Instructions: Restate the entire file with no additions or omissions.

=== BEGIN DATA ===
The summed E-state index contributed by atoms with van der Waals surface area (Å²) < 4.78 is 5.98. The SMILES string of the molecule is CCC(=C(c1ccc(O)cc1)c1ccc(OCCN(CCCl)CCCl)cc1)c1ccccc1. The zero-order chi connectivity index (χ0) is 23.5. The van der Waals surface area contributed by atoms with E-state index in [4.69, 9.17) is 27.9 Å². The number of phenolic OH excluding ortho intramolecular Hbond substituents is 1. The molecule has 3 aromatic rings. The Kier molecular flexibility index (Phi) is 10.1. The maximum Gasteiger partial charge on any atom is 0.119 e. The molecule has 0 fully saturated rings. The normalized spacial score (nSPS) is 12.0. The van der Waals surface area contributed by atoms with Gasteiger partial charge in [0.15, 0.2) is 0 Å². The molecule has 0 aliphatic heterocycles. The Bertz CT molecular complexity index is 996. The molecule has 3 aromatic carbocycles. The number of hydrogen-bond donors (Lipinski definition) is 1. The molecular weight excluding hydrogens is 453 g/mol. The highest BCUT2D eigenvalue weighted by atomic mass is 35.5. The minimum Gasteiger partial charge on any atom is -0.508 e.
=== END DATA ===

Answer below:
The summed E-state index contributed by atoms with van der Waals surface area (Å²) < 4.78 is 5.98. The SMILES string of the molecule is CCC(=C(c1ccc(O)cc1)c1ccc(OCCN(CCCl)CCCl)cc1)c1ccccc1. The zero-order chi connectivity index (χ0) is 23.5. The van der Waals surface area contributed by atoms with E-state index in [4.69, 9.17) is 27.9 Å². The number of phenolic OH excluding ortho intramolecular Hbond substituents is 1. The molecule has 3 aromatic rings. The Kier molecular flexibility index (Phi) is 10.1. The maximum Gasteiger partial charge on any atom is 0.119 e. The molecule has 0 fully saturated rings. The normalized spacial score (nSPS) is 12.0. The van der Waals surface area contributed by atoms with Gasteiger partial charge in [0.15, 0.2) is 0 Å². The molecule has 0 aliphatic heterocycles. The Bertz CT molecular complexity index is 996. The molecule has 3 aromatic carbocycles. The number of hydrogen-bond donors (Lipinski definition) is 1. The molecular weight excluding hydrogens is 453 g/mol. The highest BCUT2D eigenvalue weighted by atomic mass is 35.5. The minimum Gasteiger partial charge on any atom is -0.508 e.